The WikiLeaks founder can appeal his extradition. This is a small success, but the procedure itself is a great disgrace.

Assange raises his fist

Assange is taken from the courtroom, file image from London in 2019 Photo: Matt Dunham/dpa

This procedure is simply embarrassing. Of course, first of all it is good that Julian Assange can appeal his extradition to the United States in Great Britain. But London's decision on Tuesday is definitely no cause for celebration. Assange remains detained, after five years in a high-security prison in London, his release is not in sight and the court has linked extradition to certain conditions, but in principle it is not ruled out.

Therefore, it is worth remembering again: Assange is threatened with severe punishment because he published information that others wanted to keep secret. That's what journalists should do, especially when this information is used to document massive human rights violations.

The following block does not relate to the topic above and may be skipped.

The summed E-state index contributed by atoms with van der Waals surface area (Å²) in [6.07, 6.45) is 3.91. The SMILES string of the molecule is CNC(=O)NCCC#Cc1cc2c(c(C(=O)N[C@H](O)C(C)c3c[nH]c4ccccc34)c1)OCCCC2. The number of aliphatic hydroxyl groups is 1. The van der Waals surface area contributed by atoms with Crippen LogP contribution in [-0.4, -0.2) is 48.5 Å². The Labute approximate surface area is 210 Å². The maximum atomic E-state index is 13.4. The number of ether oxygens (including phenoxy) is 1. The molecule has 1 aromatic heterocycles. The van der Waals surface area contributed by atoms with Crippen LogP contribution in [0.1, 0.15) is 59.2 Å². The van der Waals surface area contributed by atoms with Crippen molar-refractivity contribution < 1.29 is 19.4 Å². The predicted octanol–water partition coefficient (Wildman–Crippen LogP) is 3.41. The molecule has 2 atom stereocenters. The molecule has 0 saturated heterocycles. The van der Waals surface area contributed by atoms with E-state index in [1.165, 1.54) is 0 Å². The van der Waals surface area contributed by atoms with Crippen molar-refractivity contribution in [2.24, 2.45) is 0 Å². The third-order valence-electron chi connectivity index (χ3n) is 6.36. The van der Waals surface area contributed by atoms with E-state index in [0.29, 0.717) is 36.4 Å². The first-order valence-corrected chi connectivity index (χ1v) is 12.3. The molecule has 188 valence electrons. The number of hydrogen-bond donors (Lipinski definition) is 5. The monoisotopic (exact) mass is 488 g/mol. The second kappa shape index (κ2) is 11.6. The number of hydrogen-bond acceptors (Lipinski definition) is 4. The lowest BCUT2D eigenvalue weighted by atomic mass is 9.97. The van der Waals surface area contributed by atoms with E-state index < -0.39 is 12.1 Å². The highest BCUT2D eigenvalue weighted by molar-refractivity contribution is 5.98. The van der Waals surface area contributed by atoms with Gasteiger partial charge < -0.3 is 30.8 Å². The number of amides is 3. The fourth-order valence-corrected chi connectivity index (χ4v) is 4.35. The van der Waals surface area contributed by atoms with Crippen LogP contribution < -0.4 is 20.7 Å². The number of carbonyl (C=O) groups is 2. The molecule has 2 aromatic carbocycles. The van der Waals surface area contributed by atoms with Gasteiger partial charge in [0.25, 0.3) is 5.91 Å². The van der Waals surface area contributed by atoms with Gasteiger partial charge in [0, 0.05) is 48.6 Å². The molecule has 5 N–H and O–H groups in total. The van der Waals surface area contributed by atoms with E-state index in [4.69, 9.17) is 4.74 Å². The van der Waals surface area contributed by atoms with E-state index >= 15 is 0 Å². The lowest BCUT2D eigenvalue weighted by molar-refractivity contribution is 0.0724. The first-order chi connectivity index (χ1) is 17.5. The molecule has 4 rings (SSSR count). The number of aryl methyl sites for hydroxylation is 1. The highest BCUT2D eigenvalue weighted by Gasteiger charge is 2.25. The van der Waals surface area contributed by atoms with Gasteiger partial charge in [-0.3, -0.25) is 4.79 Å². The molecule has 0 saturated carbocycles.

Without the violation of the rules by Chelsea Manning, who transferred the mountain of digital documents to Wikileaks – and spent several years in prison for it – and the subsequent publication of the data by Wikileaks, no one would have known about the American crimes in Iraq and Afghanistan. .

Unworthy of a democracy

If Assange is truly convicted of this, investigative journalism and the protection of sources as a whole will be at risk. And this is exactly what a deterrent is intended to be. But that is incompatible with press freedom, which is part of the rules-based world order that the West claims to defend.

Yes, it is possible that Assange had distorted political views and his own ambitions, even when he published data from Hillary Clinton's election campaign hacked by Russia in 2016 and therefore at least contributed to Donald Trump's election victory. One can also find Assange's previous behavior arrogant, self-righteous and sexist. But that does not change the fact that this tortuous extradition process should have no place in democratic societies.

Biden takes the reins

US President Joe Biden could stop Assange's prosecution at a stroke, just as Barack Obama once pardoned Chelsea Manning. It would be a humanitarian gesture on the one hand and a sign of political wisdom on the other. Because every day that Assange, seriously ill, remains in prison, he costs the West credibility.

The comparison between Assange and Alexei Navalny, who has just died in Russian custody, may be misleading, but both men are actually victims of governments that want to turn them into deterrent examples. If the West really wants to improve, Assange must be released immediately.